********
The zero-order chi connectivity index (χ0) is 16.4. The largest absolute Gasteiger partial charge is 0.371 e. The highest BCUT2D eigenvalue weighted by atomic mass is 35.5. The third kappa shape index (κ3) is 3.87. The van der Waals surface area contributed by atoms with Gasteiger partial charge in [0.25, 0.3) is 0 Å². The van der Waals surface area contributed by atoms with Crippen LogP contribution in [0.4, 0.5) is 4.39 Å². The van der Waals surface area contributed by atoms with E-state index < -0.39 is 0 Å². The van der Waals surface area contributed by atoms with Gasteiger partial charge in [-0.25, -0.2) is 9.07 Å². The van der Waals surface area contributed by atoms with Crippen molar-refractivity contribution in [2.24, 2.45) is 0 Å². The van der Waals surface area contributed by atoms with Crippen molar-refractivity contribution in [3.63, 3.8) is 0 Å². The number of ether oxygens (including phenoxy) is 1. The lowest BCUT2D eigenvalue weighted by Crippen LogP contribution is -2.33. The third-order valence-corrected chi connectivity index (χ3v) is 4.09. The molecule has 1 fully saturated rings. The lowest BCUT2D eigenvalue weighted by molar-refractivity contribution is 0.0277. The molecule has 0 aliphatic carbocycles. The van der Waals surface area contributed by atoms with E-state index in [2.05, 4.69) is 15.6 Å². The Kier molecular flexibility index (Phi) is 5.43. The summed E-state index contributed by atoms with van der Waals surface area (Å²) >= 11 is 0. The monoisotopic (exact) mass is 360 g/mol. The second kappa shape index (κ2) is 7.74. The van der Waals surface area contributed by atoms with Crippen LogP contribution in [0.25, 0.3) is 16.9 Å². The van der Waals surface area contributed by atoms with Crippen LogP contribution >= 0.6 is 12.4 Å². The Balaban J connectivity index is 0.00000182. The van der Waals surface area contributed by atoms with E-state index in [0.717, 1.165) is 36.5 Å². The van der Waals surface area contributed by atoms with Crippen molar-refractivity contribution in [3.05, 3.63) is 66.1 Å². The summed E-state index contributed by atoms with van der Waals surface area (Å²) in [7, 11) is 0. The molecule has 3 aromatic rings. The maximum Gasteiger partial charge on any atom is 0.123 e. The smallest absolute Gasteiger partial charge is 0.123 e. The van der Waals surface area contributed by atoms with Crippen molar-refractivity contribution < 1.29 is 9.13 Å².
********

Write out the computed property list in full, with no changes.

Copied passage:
The zero-order chi connectivity index (χ0) is 16.4. The largest absolute Gasteiger partial charge is 0.371 e. The highest BCUT2D eigenvalue weighted by atomic mass is 35.5. The third kappa shape index (κ3) is 3.87. The van der Waals surface area contributed by atoms with Gasteiger partial charge in [0.25, 0.3) is 0 Å². The van der Waals surface area contributed by atoms with Crippen LogP contribution in [0.4, 0.5) is 4.39 Å². The van der Waals surface area contributed by atoms with E-state index < -0.39 is 0 Å². The van der Waals surface area contributed by atoms with Gasteiger partial charge in [-0.25, -0.2) is 9.07 Å². The van der Waals surface area contributed by atoms with Crippen molar-refractivity contribution in [2.24, 2.45) is 0 Å². The van der Waals surface area contributed by atoms with Crippen molar-refractivity contribution in [3.63, 3.8) is 0 Å². The number of ether oxygens (including phenoxy) is 1. The lowest BCUT2D eigenvalue weighted by Crippen LogP contribution is -2.33. The third-order valence-corrected chi connectivity index (χ3v) is 4.09. The molecule has 1 fully saturated rings. The lowest BCUT2D eigenvalue weighted by molar-refractivity contribution is 0.0277. The molecule has 0 aliphatic carbocycles. The van der Waals surface area contributed by atoms with E-state index in [2.05, 4.69) is 15.6 Å². The Kier molecular flexibility index (Phi) is 5.43. The summed E-state index contributed by atoms with van der Waals surface area (Å²) >= 11 is 0. The monoisotopic (exact) mass is 360 g/mol. The second kappa shape index (κ2) is 7.74. The van der Waals surface area contributed by atoms with Crippen LogP contribution in [0.25, 0.3) is 16.9 Å². The van der Waals surface area contributed by atoms with Crippen LogP contribution >= 0.6 is 12.4 Å². The Balaban J connectivity index is 0.00000182. The van der Waals surface area contributed by atoms with E-state index in [0.717, 1.165) is 36.5 Å². The van der Waals surface area contributed by atoms with Crippen molar-refractivity contribution in [3.05, 3.63) is 66.1 Å². The summed E-state index contributed by atoms with van der Waals surface area (Å²) in [7, 11) is 0. The molecule has 3 aromatic rings. The maximum Gasteiger partial charge on any atom is 0.123 e. The smallest absolute Gasteiger partial charge is 0.123 e. The van der Waals surface area contributed by atoms with Crippen molar-refractivity contribution < 1.29 is 9.13 Å².